In our experience, child custody is the most litigated aspect of Missouri divorces. The court determines which parent shall receive custody of a child or children by determining what the court believes is in the best interests of the child. Custody and visitation rights, also, must be ordered in a manner that best protects the child. The following topics give a summary of the main issues involved in a contested child custody battle. At Cope Litigation & Transactions LC, we fight hard to prove to the court what is in the best interests of your child and to protect your rights as a parent.
"Child custody" generally means joint or sole legal custody and joint or sole physical custody. "Joint legal custody" means that the mother and father share the decision-making rights, responsibilities, and authority relating to the health, education and welfare of the child; the parents confer with one another in the exercise of decision-making rights, responsibilities, and authority. "Joint physical custody" means that the mother and father both have significant — but not necessarily equal — periods of time during which a child resides with each of the parents.
The court considers many relevant factors, including the wishes of the child's parents as to custody and the needs of the child for a meaningful relationship with both parents. The court also reviews the relationship of the child with the parents and siblings and the child's adjustment to the child’s home, school and community. Often the mental and physical health of the parents — including any history of mental, emotional and physical or sexual abuse of any individuals involved — can be important factors for the court to review. Other factors that the court may consider are the intentions of either parent to relocate the residence of the child and last, but not least, the wishes of a child as to whether the child lives with the mother or father.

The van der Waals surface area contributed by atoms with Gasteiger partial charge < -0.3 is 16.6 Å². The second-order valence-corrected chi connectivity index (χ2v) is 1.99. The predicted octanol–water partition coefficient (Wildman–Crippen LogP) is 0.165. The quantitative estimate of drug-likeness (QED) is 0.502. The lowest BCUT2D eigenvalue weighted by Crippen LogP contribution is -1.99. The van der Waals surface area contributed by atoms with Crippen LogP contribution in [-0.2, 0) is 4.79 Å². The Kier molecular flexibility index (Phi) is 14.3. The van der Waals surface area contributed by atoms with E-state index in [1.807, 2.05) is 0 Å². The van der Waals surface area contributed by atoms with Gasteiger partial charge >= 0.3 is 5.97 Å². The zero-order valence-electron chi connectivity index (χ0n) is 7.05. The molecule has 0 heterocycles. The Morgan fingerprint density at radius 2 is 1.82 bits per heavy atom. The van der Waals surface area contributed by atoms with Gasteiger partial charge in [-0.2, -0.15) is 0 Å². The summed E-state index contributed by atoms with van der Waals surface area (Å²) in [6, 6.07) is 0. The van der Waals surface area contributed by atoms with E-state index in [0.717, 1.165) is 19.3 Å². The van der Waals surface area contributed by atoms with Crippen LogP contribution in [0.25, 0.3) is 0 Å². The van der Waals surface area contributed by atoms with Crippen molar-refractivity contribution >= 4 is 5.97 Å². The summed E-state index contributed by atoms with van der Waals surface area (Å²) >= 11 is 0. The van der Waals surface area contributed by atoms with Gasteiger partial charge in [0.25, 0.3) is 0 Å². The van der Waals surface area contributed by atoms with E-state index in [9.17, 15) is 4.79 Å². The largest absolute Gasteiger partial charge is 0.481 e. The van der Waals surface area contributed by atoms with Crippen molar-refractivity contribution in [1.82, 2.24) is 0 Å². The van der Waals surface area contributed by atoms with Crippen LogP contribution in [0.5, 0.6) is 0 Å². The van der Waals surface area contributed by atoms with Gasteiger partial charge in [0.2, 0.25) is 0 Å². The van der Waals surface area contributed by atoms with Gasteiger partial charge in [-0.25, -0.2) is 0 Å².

If a mother or father is not granted physical custody of the child, that parent — the non-custodial parent — is entitled to reasonable visitation rights unless the court determines that the parent’s visitation would endanger the child's physical health or impair his or her emotional development. The court enters an order in the form of aparenting plan, which specifically details the visitation rights of the non-custodial parent. In certain cases, the court may order that the non-custodial parent receive only “supervised visitation” with the child. “Supervised visitation” is visitation that takes place in the presence of a responsible adult appointed by the court for the protection of the child.
In all cases involving child custody, the court will order a parenting plan that sets forth the living arrangements that the court believes are in the best interests of the child. The parenting plan schedules specific custody, visitation and residential time for the child to be with each parent. The parenting plan also includes a specific written plan regarding legal custody which details how the decision-making rights and responsibilities will be shared between the mother and father. In addition, the plan will set forth the child support amount to be paid by each party.
In a divorce where child custody is a contested issue, the court may appoint a guardian ad litem for the child. The guardian ad litem is an attorney who represents the child at any court hearing. The guardian ad litem can interview any persons having contact with or knowledge of the child. Often, the guardian ad litem meets with the child to determine the child’s wishes, feelings, attachments and attitudes. At trial, the guardian ad litem may examine, cross-examine, subpoena witnesses and offer testimony, including the guardian ad litem’s own testimony and recommendations, as to who should receive custody of the child. The recommendation of the guardian ad litem is given great weight by the court.
Based in Springfield, Missouri, child custody attorney Jack Cope represents parents throughout Southwest Missouri in child custody matters before, during and after divorce. He advocates for the rights of his clients and their children to custody arrangements that ensure a child's well-being and appropriate time with each parent. We welcome you to contact Cope Litigation & Transactions for a consultation about your child custody issue.